NFL training camps have a new and controversial piece of equipment. The league is requiring certain position groups from all 32 teams to wear 'Guardian Caps' for the first 14 training camp practices. The caps are padded shells placed over the players’ helmets to help curb head injuries as teams ramp up their activity in preparation for the 2022 season.
As offensive and defensive linemen, linebackers and tight ends have donned the caps in practices, questions have stemmed from wearing a protective device that won’t be worn during actual games. Some resistance to the change around the league stems from concerns that the protective padding is causing players to use their helmets more than usual, which could cause more problems when the caps are removed.
One of the league's most respected defensive ends, J.J. Watt, voiced his criticism.
“I mean, I think you know what I think of the Guardian Caps we’re wearing,” Watt said at Arizona Cardinals camp. “You feel like a bobblehead. Like you’re gonna fall over. I’ll probably get fined for this.”
According to NFL statistics, the intent is to minimize the high number of concussions that are sustained early on in training camp. The protective caps reduce the severity of impact if one player is wearing them by 10 percent and by 20 percent if two players are wearing them.
Seahawks tight end Noah Fant has a strong opinion on the caps.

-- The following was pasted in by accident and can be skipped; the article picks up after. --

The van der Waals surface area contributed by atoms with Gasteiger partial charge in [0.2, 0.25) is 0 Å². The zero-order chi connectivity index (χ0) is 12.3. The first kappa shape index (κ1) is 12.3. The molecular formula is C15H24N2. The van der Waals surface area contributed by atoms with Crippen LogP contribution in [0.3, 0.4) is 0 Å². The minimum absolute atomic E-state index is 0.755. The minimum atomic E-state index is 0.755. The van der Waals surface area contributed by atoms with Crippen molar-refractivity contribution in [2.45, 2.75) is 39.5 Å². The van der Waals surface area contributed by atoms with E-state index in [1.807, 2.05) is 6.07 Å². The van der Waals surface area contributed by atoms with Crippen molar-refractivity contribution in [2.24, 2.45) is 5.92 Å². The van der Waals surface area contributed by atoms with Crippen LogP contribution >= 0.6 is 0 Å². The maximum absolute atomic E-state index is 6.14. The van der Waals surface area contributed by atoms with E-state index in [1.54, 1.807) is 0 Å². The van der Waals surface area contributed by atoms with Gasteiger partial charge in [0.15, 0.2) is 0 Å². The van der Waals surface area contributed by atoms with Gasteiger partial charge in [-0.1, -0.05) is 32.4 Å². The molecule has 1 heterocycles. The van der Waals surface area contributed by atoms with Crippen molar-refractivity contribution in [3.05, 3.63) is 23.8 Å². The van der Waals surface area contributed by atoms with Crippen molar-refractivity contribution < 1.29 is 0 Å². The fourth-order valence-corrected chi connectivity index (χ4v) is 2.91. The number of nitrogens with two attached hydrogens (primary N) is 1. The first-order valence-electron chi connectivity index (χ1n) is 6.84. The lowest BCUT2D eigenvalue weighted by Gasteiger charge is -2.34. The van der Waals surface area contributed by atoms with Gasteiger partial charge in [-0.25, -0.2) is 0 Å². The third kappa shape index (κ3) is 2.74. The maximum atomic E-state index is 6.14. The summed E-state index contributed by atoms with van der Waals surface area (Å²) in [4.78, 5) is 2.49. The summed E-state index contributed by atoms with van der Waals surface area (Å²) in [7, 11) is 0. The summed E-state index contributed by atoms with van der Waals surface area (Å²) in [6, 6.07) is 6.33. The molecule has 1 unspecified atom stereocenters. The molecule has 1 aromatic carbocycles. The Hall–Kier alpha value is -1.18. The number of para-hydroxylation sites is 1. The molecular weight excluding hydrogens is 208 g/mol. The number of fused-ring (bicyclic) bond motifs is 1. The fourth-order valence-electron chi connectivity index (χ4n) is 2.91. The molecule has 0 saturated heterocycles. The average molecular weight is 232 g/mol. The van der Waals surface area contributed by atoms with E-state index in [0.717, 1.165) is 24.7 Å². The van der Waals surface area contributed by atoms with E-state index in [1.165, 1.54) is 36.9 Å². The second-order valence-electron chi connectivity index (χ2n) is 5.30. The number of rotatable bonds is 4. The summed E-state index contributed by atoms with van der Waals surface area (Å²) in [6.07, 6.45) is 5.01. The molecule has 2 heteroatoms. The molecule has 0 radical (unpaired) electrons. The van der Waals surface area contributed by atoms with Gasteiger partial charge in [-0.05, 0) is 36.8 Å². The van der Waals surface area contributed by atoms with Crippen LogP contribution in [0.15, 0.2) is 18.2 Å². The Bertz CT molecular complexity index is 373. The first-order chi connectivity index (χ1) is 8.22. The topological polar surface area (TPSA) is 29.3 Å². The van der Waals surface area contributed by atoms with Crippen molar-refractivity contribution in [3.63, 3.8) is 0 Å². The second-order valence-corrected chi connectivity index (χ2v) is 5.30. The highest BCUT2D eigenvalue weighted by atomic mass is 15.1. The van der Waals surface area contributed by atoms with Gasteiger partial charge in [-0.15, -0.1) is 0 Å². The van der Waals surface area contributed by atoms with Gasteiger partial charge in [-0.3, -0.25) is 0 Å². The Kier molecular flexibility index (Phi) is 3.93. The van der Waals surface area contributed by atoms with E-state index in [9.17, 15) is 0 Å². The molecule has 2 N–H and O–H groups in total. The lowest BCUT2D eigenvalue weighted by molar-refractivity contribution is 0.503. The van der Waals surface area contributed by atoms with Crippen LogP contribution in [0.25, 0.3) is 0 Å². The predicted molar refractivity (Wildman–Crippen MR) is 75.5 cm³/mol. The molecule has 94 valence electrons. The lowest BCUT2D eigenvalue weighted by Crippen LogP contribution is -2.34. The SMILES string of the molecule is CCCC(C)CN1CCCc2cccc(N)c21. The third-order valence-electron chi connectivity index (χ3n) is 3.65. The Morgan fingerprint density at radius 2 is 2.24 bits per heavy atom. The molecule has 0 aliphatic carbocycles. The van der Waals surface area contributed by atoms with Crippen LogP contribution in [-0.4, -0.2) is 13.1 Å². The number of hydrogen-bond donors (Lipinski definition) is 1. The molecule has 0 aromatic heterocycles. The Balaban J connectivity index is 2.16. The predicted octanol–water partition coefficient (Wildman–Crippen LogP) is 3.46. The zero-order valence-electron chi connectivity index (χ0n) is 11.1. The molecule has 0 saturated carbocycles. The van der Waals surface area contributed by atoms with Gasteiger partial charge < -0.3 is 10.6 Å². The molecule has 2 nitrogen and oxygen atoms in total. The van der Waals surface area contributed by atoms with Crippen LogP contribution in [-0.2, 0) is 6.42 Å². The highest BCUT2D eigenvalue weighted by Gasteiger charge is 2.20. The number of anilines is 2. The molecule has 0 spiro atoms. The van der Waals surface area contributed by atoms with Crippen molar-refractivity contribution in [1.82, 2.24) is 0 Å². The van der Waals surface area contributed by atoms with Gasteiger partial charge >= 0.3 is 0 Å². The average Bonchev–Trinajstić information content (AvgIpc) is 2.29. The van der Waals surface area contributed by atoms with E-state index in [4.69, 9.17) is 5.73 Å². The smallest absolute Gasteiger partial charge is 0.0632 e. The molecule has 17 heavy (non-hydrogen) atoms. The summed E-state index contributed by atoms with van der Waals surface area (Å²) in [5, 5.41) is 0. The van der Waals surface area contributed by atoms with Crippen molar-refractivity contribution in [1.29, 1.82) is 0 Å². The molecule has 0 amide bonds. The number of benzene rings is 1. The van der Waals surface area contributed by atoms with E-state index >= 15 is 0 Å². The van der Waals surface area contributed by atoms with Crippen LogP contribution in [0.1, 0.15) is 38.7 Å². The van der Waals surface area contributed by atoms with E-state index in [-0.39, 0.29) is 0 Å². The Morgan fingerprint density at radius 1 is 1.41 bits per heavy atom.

“I’m going to be honest with you, I dislike them a lot,” Fant said. “I know they’re NFL mandated, so I’m not going to say too much. I’m not a fan of them, but some other people may be. I understand why, it’s just kind of bulky and I can see the little straps on my facemask and stuff which bothers me a little bit, but we’re going with it...”
"I know in the game I won’t have to wear it, so we’ll make it work.”
While players across the league grow accustomed to the caps, everyone can agree that taking steps to reduce concussions is important. Players will be encouraged but not required to wear the caps after the second preseason game.
Seahawks coach Pete Carrol was asked if Seattle would choose to wear them beyond the mandated time.
"We're going to take in all the information and follow the science there," Carroll said.
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